Fort Collins, Colo.
I guess I’ve been spending too much time alone, I “kind-a” forgot what a big deal these Expositions are all about. So, since being out of a job and with time on my hands, I agreed to join my friends Mark and Fran with a day at the Rocky Mountain Horse Exposition in Denver. I thought it was just going to be another place to spend your money and visit all the dealers who had something to sell.
Boy was I fooled. I thought the clinicians would be going over basic horsemanship for beginning riders who have a horse in their back yard and want to say they are horse trainers. This is the same stuff that has been out there for the past fifteen years. Granted, I became disgusted with the “Show Boat” people who did not let those in the stands know that it took years of making mistakes with horses for them to perfect a training method that worked best with horses.
I must admit that for years I broke and trained horses “the old Cowboy way,” and that was how I was taught. You just saddled up a colt and rode the buck out of them.
I must admit I have ruined some good horses by making them cowboy horses, not good back yard horses for folks who don’t ride every day. It was a long while before I learned there was a better way to deal with green horses. Then I got the chance to study under Ray Hunt, who also had some “Cowboy Ways” about his training. But you have to let the folks watching know what you are doing and why it works with the horse, and most of all how the horse is thinking how he/she is applying what is being taught. This means getting into the horses mind and understanding how they are thinking.
But I was impressed by the clinicians at the Exposition and was impressed by what I saw and heard. First we stopped and watched Julie Goodnight demonstrate working with a well broke saddle horse. Julie took the time to explain what she was doing and how to get it through to her horse in a compliance method.
As we walked through the exhibits I was impressed with the number of businesses specifically designed for just the horse industry and not a bunch of stuff to attract the city dwellers. Winding up in the arena, we decided to grab something to eat as Stacy Westfall from Ohio, began her demonstration. I thought this was going to be another demonstration for the backyard horse people and boy was I fooled to the point that I had trouble eating the food I bought.
Stacy began by working her horse on a fairly tight rein held down by her knee, with the other rein she held high, and used it to walk her horse straight, and turn left and right. I was impressed as she continued to explain what she was doing and how her horse responded. She continued working her horse in a large circle and then stopped to remove the bridle before continuing the maneuvers.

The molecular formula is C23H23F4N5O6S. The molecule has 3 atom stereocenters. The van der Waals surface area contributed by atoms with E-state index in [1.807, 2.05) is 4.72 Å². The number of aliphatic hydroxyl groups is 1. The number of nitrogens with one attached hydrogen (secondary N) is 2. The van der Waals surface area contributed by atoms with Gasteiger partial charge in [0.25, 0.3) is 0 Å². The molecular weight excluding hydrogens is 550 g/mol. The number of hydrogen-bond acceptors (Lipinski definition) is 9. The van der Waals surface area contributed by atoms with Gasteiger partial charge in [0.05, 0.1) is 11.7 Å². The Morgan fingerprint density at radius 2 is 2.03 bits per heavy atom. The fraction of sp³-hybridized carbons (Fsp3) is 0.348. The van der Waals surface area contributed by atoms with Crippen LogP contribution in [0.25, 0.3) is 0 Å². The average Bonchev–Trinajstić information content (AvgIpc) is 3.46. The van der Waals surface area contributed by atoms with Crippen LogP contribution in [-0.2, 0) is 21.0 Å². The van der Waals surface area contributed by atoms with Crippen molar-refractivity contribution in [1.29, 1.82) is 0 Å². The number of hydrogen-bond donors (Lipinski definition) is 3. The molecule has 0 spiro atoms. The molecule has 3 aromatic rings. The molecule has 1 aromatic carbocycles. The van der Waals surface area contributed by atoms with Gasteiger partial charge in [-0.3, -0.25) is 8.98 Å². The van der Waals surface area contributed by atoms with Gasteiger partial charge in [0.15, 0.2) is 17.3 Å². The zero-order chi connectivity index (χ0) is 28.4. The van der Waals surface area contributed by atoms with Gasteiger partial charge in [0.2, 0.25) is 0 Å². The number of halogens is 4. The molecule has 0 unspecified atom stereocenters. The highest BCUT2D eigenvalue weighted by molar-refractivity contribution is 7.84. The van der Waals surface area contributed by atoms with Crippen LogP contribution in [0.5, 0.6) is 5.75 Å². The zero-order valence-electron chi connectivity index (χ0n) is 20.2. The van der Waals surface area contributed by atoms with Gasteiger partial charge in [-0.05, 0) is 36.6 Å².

Stacy had another woman in the ring she was working with on the same movements. You could tell the woman was not as confident as Stacy and not making much progress with her horse. So Stacy asked if they could trade horses and the horse did not respond as well, showing a little resistance. It wasn’t long before Stacy had the horse responding almost as well as her horse.
All the time Stacy was talking, both to the girl on Stacy’s horse and to the crowd, explaining what she was trying to get the rider to do. You could see that the helper was not confident and unable to get Stacy’s horse to respond as he had been doing. This impressed me as I realized why many of my students fail to get the results desired and understand that in most cases it is the rider who is making most of the mistakes. This is where I fail in not being able to build enough confidence in my students.
Then to top off her clinic, Stacy removed her saddle and bridle and began to work her horse in the movements as before. After the clinic I spoke with her. She told me that the first time she tried riding without a bridle was not in a round pen and she went for a wild ride before getting her horse to calm down. She should have told the crowd not to try that at home outside of a round pen, but I think most folks already know that.
See Ya’ll next time when I talk about Chris Cox and his clinic with an unbroken horse.
Roger Thompson is a CHA certified instructor of advanced Western horsemanship and beginning English riding.
Start a dialogue, stay on topic and be civil.
If you don't follow the rules, your comment may be deleted.
User Legend: Moderator Trusted User
Fresh spring growth is a welcome sight for producers looking for animal forage. However, this lush growth may also be the perfect set of conditions for a case of grass tetany.